Apparent in Konya
April 12, 2000
It's not generally a good sign when you pull into a town known for its conservatism and the bus driver asks you for a kiss. "Oh God." I said, more to myself than to the driver. To which he responded with an enthusiastic "Insha'Allah" (translated: If God wills). Apparently this conservatism did not stretch to cover the bareheaded foreign woman in bright yellow sunglasses nestled among head-covered ladies and prayer-bead twirling gentlemen.
Did anyone see that? I thought as the driver collected my money and smiled as he pointed to his mouth and smacked his lips. They must have seen that. But they didn't. In fact, they didn't seem to see me at all. Apologizing profusely without any response, I squeezed by two men (who didn't make room for me to pass but bowed as if there was a very strong and sudden wind in the bus that caused them to temporarily part just long enough for me to scrape by). I assumed it was their faith and they, being men, were politely letting a single woman make her way to a seat without a hassle. But when I plunked down next to a mother holding her young son on her lap and said a friendly hello, "Merhaba!" I could have been speaking to the air, for the mother just shook her head like there was a troublesome fly buzzing near her ear. And when the little boy reached out to grab my hand I thought I heard a mumbled "giaour" or "foreigner" as she swatted the tiny hand away. Sheesh, tough crowd, I thought and hunched over to glare at the passing streets.
The hotel wasn't much better. I sat on the front steps until the desk clerk rolled out of his nest behind the reception counter to unlock the door I'd been rapping on for an hour. First I stood using my knuckles, then squatted down tapping with my fingers and finally sat, leaning against the door, methodically thumping the glass with the back of my head.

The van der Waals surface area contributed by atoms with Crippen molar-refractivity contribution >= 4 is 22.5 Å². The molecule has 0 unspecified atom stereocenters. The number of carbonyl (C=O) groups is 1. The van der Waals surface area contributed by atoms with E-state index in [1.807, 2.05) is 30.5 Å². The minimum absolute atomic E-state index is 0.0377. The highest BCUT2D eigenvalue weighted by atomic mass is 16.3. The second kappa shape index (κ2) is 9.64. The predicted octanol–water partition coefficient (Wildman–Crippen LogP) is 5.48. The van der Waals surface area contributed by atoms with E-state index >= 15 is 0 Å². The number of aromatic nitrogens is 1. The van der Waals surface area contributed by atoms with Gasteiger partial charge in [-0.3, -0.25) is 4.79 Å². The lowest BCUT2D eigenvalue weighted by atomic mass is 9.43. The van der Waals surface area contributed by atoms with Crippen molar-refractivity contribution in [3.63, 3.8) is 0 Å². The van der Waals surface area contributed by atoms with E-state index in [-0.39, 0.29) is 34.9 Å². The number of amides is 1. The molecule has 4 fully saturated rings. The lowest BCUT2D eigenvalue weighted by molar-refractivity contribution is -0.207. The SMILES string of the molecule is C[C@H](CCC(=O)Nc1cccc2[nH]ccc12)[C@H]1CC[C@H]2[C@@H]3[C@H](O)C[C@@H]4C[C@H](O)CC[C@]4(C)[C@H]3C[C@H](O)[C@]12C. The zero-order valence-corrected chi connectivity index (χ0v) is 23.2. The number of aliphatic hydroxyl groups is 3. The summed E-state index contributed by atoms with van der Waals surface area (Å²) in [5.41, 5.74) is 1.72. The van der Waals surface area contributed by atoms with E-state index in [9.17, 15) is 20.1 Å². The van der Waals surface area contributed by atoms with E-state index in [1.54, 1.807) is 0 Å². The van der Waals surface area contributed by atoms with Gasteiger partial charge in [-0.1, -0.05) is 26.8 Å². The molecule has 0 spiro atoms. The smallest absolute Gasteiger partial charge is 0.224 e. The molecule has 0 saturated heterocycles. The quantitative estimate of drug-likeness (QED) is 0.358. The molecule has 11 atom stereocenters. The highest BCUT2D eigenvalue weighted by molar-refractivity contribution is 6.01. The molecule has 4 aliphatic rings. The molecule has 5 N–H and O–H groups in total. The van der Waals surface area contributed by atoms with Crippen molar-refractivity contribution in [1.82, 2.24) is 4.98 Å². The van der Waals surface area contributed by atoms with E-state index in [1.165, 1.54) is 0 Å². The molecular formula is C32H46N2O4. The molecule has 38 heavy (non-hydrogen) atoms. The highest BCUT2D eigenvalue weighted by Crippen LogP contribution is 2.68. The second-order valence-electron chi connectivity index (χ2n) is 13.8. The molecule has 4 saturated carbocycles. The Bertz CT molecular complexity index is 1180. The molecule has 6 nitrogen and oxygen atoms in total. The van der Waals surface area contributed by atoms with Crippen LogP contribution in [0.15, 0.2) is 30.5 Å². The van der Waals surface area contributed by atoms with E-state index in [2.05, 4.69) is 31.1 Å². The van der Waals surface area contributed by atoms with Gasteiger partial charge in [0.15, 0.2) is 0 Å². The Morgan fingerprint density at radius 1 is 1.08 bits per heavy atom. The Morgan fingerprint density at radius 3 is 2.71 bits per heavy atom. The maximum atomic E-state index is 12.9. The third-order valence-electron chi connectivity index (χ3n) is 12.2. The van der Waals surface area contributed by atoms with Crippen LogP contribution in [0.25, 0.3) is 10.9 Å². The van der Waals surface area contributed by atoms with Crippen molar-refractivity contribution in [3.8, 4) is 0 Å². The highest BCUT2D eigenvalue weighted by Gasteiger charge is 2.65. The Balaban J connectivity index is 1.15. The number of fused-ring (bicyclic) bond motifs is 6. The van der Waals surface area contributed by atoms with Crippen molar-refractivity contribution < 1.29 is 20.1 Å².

"I'd like a single room, please."
"Passport." He said then busied himself with frenzied activity as he speed-checked me in and hustled me down a flight of curved stairs, through the breakfast room, through a long dark hallway, up five flights of square stairs, through two closed doors, another hallway, and finally into what must have been the For-Foreign-Single-Women-Only room.
"Check out 10 in morning." And he sprinted away.
That should be enough exercise for the day, I thought, threw down my bags and wondered if there were any other foreign single women lost in the many hallways and staircases we'd climbed.
After a quick nap and a shower, cold of course because you couldn't really expect the system to pump hot water all the way up to the Middle-of-Nowhere, I took to the streets to spend the day touring the many museums the town of Konya has to offer.
In the 13th century one of the world's great philosophers, Celaleddin Rumi (Mevlana, "Our Guide" to his followers), resided in the city of Konya. As a result he helped establish the mystic order called the Whirling Dervishes. Rumi, still heavily followed today, is best known in the west for his great poetic works. Being a fan of Rumi's ruminations I wanted to say thanks to the man in person so I headed there first: the Mevlana Museum.
It was almost magical, for, as I pulled my scarf up over my head and tied it around my neck, I became visible. Waiting in line behind a group of short-wearing Germans a little Turkish man leaned out of the ticket booth, saw me cover my head and waived me in. He smiled.
"Bir bilet istiyorem. I'd like one ticket." I said. His smile grew. And, as he jabbered on in Turkish, I could only say sorry and wish I knew more of the language.
Inside head-covered women were pushing aside short-clad foreigners to get a good view of Rumis sarcophagus. As I stood on my tiptoes in the back, trying to catch a glimpse, I was practically thrown to the floor when a large Turkish woman of the head-covered type grabbed my arm and yanked me through the crowd.